May 23, 2007 / 3:55 PM / 12 years ago

Old nuclear plants to be buried

OLDBURY POWER STATION (Reuters) - Warm pipes in the reactor building and the quiet hum of a turbine are signs of the powerful chain reaction taking place at Oldbury nuclear power station, but it will not be operating much longer.

All but one of Britain’s nuclear power stations will be shut by 2023, and the government insists it must make a decision this year on whether to build new nuclear power plants.

Publishing an energy policy document on Wednesday, Trade and Industry Secretary Alistair Darling said the government had reached a “preliminary view that it would be in the public interest to allow energy companies to invest in nuclear power.”

Decommissioning ageing nuclear plants, like 40-year-old Oldbury in western England, and storing their toxic waste will cost around 70 billion pounds, according to the Nuclear Decommissioning Authority.

“It will be sad, this will all be buried underground,” said Robin Beeby, defuelling manager, looking out over hundreds of cooling pipes criss-crossing Oldbury’s turbine hall.

Workers not involved in the shutdown will hang up their yellow protective bodysuits and walk through the digital contamination detector for the last time in December 2008 when the plant stops pumping power to the national grid.

The complete Oldbury shutdown will cost around 1 billion pounds and could take 110 years, nearly three times longer than the plant has been in operation.

Site Director Joe Lamonby said many people living in the area would like the site eventually covered by green fields to blend into the surrounding area, even if it is not within their lifetime.

“We could return it to a green field site but that would be more expensive than using it for another industry or indeed another nuclear site,” he said.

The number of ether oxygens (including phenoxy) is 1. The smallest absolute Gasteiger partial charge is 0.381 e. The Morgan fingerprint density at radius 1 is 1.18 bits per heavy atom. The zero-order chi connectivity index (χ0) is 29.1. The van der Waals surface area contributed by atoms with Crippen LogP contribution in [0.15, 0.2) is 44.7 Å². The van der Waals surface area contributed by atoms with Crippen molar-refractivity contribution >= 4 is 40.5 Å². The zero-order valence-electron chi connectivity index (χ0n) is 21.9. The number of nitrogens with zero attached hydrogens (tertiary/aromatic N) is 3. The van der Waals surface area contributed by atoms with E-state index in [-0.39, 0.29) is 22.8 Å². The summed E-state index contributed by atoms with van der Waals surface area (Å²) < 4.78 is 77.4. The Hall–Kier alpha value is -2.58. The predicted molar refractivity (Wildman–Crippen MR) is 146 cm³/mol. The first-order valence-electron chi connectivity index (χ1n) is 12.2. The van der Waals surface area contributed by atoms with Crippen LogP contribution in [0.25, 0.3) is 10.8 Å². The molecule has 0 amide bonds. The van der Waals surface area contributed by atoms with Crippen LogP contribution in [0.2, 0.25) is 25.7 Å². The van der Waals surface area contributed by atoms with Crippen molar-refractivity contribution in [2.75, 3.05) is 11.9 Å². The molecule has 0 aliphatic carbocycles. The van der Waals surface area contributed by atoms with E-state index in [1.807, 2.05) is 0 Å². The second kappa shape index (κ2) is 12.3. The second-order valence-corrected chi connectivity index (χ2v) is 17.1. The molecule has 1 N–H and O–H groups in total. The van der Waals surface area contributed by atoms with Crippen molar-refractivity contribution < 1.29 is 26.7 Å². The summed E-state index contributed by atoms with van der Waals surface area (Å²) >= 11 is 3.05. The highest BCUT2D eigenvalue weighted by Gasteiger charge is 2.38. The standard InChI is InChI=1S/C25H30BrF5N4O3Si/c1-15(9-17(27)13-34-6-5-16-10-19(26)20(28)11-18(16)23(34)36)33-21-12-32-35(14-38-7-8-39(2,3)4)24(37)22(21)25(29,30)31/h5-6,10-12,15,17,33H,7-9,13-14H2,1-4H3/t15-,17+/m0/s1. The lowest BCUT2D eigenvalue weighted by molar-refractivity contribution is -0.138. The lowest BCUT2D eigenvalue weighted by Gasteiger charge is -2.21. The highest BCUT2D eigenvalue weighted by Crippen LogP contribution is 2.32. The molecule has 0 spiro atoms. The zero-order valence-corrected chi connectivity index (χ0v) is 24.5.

Darling said on Wednesday it would make sense for any new nuclear plants to be built alongside existing ones, because all the necessary infrastructure and links to the National Grid were already there.

Deep inside Oldbury’s two concrete reactors, the remote controlled refuelling machine, the size of a small industrial crane, will work around the clock to remove the 53,000 radioactive fuel rods from the 360 degrees Celsius core.

By 2109, only the empty reactor shells will mark the skyline over the banks of the River Severn and nine years later, all will be gone, unless another company decides to build a new plant in its place.

Lamonby said some local residents will regret the closure.

“A lot of them are supportive because they have lived with the site for the best part of 40 years. They like us being here because we are quite a good neighbour — we bring a lot of income into the area.”

NEW POWER

The River Severn estuary has the second highest tides in the world and is often proposed as a potential energy source. But the nuclear industry says power generated from renewable sources, such as wave power, cannot alone satisfy growing energy demand.

“Wave power can provide a degree of (power) but it hasn’t really been built on a scale to replace a modern 1,000 megawatt or 2,000 megawatt plant,” Lamonby said.

When working at full capacity, even the dated Oldbury site can produce up to 435 megawatts of electricity, enough to power two medium-size cities.

While nuclear plants now supply about 20 percent of electricity, environmental groups oppose plans for a new generation of nuclear power stations.

“The necessary cuts in global greenhouse gas emissions can be achieved without resorting to the nuclear option,” environmental group WWF said in a report last week.

The government, which aims to cut emissions of carbon dioxide by 60 percent by 2050, has emphasised the environmental benefits of nuclear power, which produces far fewer harmful emissions than plants fired by coal and gas.

However, environmentalists highlight the expense of new nuclear power stations and the difficulty of disposing of nuclear waste. They say coastal nuclear plants could be at risk of flooding from rising sea levels.

Greenpeace said on Wednesday that Prime Minister Tony Blair was “dangerously wrong” to think nuclear power was the answer to climate change.

“Replacing our whole fleet of nuclear power stations would reduce our carbon emissions by just four percent,” it said.

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